These are some of them: my daughter was born on one of these addresses; I lived across the street when I graduated from college; my family had a small garment business in an industrial building — now converted to condos — at the beginning of the street; I faced a “dark night of the soul” at another one of the residences at the end of the Road and lived to see the morning light. That was two and a half decades ago. I also see the house where I last saw my father alive, in a cold day in February, thirty years ago. This house, overlooking the Island of Manhattan and the Hudson River, is vacant. It waits, along with a few of the neighboring properties, a rebirth by redevelopment into high-end housing units. Continue reading



Today was one of the Ten Best Days of the year for us, weather wise, in Hudson County, New Jersey. The combination of soft breezes, cloudless skies and the agreeable temperature combined to coax more than a few of our neighbors out of their houses. We were persuaded to go for a stroll as well.

Leading Mom, Dad and dog Celeste on our regular loop around the reservoir was our son Nicolas, in the stroller, pointing straight ahead, like the baby general that he is. We came across folks raking the fallen leaves, others cleaning their cars, and some strolling, just like us. Celeste was happiest of all. She loves having the family together, and if we’re together outside, even better.

I was aware that as long as I am able to live in the moment — which I admit I seldom can — today’s walk was perfect in every way. And for the amount of time that I could hold that reality, there was neither fear nor lack but a deep recognition that all was well with the world. My steps were bathed in appreciation and a certain joy as I went walking on a late fall afternoon with my loved ones.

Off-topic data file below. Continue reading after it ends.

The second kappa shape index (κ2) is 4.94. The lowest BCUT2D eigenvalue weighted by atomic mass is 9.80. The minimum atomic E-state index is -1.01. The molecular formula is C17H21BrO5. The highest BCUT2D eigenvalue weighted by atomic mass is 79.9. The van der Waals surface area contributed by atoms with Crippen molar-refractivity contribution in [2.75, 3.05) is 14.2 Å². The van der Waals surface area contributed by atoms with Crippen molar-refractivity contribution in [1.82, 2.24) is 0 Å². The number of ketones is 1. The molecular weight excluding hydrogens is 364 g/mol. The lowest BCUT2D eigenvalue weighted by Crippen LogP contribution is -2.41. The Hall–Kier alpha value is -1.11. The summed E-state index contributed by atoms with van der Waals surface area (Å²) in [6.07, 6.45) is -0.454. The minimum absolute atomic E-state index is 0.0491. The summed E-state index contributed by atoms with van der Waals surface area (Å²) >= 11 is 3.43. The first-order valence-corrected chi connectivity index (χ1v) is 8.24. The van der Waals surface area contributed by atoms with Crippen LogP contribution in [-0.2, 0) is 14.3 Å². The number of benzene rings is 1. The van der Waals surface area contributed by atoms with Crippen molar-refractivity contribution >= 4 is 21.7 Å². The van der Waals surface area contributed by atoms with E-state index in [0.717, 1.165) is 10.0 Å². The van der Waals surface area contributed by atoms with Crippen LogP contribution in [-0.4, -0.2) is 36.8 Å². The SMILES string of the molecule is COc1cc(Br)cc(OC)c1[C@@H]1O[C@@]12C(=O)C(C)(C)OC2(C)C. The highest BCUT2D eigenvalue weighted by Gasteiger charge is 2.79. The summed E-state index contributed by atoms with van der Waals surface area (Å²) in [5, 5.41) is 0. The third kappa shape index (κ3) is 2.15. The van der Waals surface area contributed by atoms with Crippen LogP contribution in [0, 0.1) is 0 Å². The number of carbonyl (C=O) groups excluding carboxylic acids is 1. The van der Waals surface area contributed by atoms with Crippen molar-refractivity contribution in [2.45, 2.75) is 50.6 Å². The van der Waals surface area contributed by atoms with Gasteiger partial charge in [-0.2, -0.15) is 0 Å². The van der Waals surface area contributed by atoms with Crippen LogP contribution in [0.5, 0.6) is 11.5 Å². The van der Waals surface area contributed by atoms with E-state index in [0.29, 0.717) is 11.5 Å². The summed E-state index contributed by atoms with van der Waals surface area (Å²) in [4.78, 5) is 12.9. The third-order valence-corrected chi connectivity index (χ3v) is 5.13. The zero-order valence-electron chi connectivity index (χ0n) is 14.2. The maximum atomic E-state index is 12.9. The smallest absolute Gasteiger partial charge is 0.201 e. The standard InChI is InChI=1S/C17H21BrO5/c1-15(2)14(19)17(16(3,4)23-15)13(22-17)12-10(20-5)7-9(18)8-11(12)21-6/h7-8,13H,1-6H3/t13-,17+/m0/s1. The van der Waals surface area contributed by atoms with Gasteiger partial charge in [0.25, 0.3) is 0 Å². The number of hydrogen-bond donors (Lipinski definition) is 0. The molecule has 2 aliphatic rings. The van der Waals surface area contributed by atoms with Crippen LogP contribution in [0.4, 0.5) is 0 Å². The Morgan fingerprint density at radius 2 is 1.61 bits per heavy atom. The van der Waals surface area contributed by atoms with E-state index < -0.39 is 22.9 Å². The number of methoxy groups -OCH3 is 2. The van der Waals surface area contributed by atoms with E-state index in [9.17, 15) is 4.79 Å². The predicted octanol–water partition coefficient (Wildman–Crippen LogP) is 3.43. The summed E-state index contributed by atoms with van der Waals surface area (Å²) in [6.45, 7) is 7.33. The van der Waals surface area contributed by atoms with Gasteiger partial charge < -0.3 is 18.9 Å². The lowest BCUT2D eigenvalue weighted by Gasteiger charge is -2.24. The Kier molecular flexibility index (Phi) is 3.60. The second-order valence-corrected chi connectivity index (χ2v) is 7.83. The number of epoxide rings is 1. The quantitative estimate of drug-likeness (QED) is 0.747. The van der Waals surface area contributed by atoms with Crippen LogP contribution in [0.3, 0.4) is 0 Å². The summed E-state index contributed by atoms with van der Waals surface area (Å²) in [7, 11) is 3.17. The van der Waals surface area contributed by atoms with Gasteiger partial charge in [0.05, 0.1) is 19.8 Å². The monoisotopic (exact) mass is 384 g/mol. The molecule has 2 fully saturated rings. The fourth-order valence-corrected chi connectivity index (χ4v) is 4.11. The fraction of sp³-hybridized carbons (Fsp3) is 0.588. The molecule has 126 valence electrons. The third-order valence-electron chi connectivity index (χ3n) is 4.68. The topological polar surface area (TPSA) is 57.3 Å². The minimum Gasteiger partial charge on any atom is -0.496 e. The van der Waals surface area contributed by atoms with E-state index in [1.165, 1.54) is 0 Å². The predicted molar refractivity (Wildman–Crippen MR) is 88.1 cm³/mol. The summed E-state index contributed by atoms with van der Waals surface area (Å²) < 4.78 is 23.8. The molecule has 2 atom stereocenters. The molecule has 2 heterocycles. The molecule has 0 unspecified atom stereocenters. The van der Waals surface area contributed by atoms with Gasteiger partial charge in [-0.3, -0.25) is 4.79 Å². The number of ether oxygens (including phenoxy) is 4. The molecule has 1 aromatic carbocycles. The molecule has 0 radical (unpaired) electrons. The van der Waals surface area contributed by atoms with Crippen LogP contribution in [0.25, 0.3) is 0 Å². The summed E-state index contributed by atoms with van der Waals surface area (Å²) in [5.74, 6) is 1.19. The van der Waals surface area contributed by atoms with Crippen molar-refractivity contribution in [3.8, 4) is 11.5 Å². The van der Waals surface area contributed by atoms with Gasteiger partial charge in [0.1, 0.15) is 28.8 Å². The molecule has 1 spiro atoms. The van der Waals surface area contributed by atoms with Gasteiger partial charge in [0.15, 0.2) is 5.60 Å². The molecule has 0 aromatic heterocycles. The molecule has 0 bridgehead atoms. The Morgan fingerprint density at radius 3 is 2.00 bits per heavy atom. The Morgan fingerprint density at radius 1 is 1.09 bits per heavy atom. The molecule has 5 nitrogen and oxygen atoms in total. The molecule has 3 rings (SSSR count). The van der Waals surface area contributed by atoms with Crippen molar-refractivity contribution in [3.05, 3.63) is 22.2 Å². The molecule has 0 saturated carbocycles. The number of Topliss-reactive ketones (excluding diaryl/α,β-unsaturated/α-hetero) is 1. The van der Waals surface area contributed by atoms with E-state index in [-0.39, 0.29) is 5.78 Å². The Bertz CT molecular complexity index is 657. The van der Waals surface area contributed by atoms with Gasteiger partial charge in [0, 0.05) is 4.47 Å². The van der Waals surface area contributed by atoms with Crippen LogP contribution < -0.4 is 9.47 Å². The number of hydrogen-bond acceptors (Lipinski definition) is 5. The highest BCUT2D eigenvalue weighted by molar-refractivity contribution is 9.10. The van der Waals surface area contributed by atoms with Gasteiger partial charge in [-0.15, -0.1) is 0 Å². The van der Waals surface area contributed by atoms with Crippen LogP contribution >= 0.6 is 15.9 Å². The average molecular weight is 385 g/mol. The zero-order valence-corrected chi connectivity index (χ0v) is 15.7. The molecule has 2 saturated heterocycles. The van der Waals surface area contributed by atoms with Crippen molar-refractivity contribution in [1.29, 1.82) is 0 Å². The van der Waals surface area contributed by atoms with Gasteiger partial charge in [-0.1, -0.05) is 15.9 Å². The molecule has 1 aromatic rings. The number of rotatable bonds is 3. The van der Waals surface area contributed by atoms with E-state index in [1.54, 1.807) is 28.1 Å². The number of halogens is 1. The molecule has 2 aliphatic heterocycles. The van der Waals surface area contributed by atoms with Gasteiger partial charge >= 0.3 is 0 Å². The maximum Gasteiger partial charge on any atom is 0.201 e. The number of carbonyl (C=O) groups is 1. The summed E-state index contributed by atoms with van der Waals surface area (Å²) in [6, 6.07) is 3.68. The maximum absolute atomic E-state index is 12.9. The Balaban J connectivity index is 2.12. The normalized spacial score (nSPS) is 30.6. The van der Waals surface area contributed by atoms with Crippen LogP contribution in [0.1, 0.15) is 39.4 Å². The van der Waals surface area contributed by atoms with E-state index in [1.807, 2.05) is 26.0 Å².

Later, as I was rocking my son to sleep, all of the news of the last few cycles came up in my awareness. The images of destruction and death and loss from the recent suicide bombings in Pakistan and Afghanistan, the senseless shooting at Fort Hood in Texas pile up in my brain. I was shaken. I try not to inflate my gratitude by comparing to those who are suffering today, not being able to know the depth of their pain. But I can’t resist the thought that a parent, who held a son yesterday, like I am holding Nicolas tonight, will not have that privilege again.

On some nights when she takes a turn putting our son to bed, my wife sings James Taylor songs as lullabies for Nicolas. For me, using Om as I rock back and forth on the comfy chair in his room, has worked really well for the last couple of years. It doesn’t immediately put him to sleep, but it does calm him down. Lately, Nicolas has been joining me in the omming. I’ve also been teaching him the word amen. He’s got the first part down.

Tonight, the sacred mantra in Nicolas’ room is a prayer of intercession for those enduring the inexplicable horror wrought by the lost and the frightened on the innocent. Om is also a prayer of gratitude for us able to enjoy a family stroll. Tomorrow’s weather forecast looks even better…